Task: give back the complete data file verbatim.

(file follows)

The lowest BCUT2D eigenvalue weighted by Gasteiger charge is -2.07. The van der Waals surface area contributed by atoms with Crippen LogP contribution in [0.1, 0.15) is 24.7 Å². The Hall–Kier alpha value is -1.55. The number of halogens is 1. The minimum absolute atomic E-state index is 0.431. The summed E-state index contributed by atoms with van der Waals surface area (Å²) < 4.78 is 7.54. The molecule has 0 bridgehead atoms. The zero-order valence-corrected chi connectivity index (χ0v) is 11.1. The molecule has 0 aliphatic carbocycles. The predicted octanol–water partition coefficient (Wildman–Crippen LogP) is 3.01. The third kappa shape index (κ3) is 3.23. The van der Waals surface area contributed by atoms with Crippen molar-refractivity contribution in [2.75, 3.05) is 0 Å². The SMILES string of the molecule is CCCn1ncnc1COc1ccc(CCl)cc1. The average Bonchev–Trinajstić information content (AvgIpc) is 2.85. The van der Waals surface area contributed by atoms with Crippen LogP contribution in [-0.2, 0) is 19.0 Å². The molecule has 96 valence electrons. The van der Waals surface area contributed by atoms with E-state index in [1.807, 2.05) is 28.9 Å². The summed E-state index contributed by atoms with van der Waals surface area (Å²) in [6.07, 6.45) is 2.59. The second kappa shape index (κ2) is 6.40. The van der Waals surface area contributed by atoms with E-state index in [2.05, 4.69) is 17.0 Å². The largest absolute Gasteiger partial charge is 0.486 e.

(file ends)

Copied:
The lowest BCUT2D eigenvalue weighted by Gasteiger charge is -2.07. The van der Waals surface area contributed by atoms with Crippen LogP contribution in [0.1, 0.15) is 24.7 Å². The Hall–Kier alpha value is -1.55. The number of halogens is 1. The minimum absolute atomic E-state index is 0.431. The summed E-state index contributed by atoms with van der Waals surface area (Å²) < 4.78 is 7.54. The molecule has 0 bridgehead atoms. The zero-order valence-corrected chi connectivity index (χ0v) is 11.1. The molecule has 0 aliphatic carbocycles. The predicted octanol–water partition coefficient (Wildman–Crippen LogP) is 3.01. The third kappa shape index (κ3) is 3.23. The van der Waals surface area contributed by atoms with Crippen molar-refractivity contribution in [2.75, 3.05) is 0 Å². The SMILES string of the molecule is CCCn1ncnc1COc1ccc(CCl)cc1. The average Bonchev–Trinajstić information content (AvgIpc) is 2.85. The van der Waals surface area contributed by atoms with Crippen LogP contribution in [-0.2, 0) is 19.0 Å². The molecule has 96 valence electrons. The van der Waals surface area contributed by atoms with E-state index in [1.807, 2.05) is 28.9 Å². The summed E-state index contributed by atoms with van der Waals surface area (Å²) in [6.07, 6.45) is 2.59. The second kappa shape index (κ2) is 6.40. The van der Waals surface area contributed by atoms with E-state index in [2.05, 4.69) is 17.0 Å². The largest absolute Gasteiger partial charge is 0.486 e.